I image if done wrong this could look… so bad. Fortunately for the folks at Kobi in Leeds, they found the people to do it right. The site is well designed, has bright colors, good typography, and an attractive navigation. Then you click a button and everything moves… Not a fade in fade out like you see on so many other flash sites. Oh no, instead the pages all move behind a window as if they were on a roll of paper somewhere inside the site.
I’ve heard of this style of navigation, but never seen it before. Kudos to Kobe for doing it right.
So now that I’ve admired the site for a few sentences, I’m now thinking about some of the pros and cons of this type of layout. The user experience is enriched with the addition of the new eye candy, and there doesn’t appear to be any loss in usability. So the only cons I can find to this type of transition are that you just can’t do this kind of scripting on the timeline in flash and the usual setbacks that apply to all flash sites.
As cool as this is, no novice would be able to code it. (You could if you really wanted to and if the site was small enough, but you would have to make every instance of translation [ie from page A to B, A to C, B to A, B to C, C to A, and finally C to B, etc.] and this only gets more complicated as you get bigger. The alternative used here is to use a single frame movie that houses all pages in one long symbol. Clicking the navigation plays a function that sets the _y property on the movie. Using action script like this also allows you to control the speed and ease of the tween more precisely than using the timeline. Some would say this is the only way to do flash and the more of it I see, the more I agree with them.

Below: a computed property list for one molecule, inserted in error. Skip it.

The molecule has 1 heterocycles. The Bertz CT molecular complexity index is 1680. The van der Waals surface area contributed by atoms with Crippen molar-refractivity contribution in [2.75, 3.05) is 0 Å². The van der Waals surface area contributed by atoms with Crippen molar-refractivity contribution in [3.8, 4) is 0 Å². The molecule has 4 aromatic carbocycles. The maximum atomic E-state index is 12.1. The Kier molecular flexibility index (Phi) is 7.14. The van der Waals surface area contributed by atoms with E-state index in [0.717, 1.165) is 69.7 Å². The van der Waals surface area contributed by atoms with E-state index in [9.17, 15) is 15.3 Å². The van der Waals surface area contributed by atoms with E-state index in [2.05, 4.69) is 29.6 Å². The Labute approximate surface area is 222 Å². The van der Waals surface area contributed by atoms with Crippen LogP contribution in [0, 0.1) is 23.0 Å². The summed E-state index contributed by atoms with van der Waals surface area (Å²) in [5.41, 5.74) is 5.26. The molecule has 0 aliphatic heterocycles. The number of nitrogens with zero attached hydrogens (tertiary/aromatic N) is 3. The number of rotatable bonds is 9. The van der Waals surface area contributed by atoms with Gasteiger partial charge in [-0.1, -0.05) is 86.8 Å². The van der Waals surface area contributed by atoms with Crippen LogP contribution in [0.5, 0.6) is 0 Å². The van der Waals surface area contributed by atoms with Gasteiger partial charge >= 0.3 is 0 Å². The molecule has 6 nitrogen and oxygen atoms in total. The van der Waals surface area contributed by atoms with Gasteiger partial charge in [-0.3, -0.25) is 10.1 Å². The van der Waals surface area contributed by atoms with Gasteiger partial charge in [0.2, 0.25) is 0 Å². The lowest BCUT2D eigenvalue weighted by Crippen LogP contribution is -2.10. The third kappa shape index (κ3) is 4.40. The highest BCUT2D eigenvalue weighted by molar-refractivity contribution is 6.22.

Now the other setbacks that apply to all flash movies: lack of a back button support, no out of box ability to deep link into the internal pages of the site, questionably SEO, reduced crawlable content, and a limited site map. All of which can be addressed with third party solutions after the fact by a skilled web designer.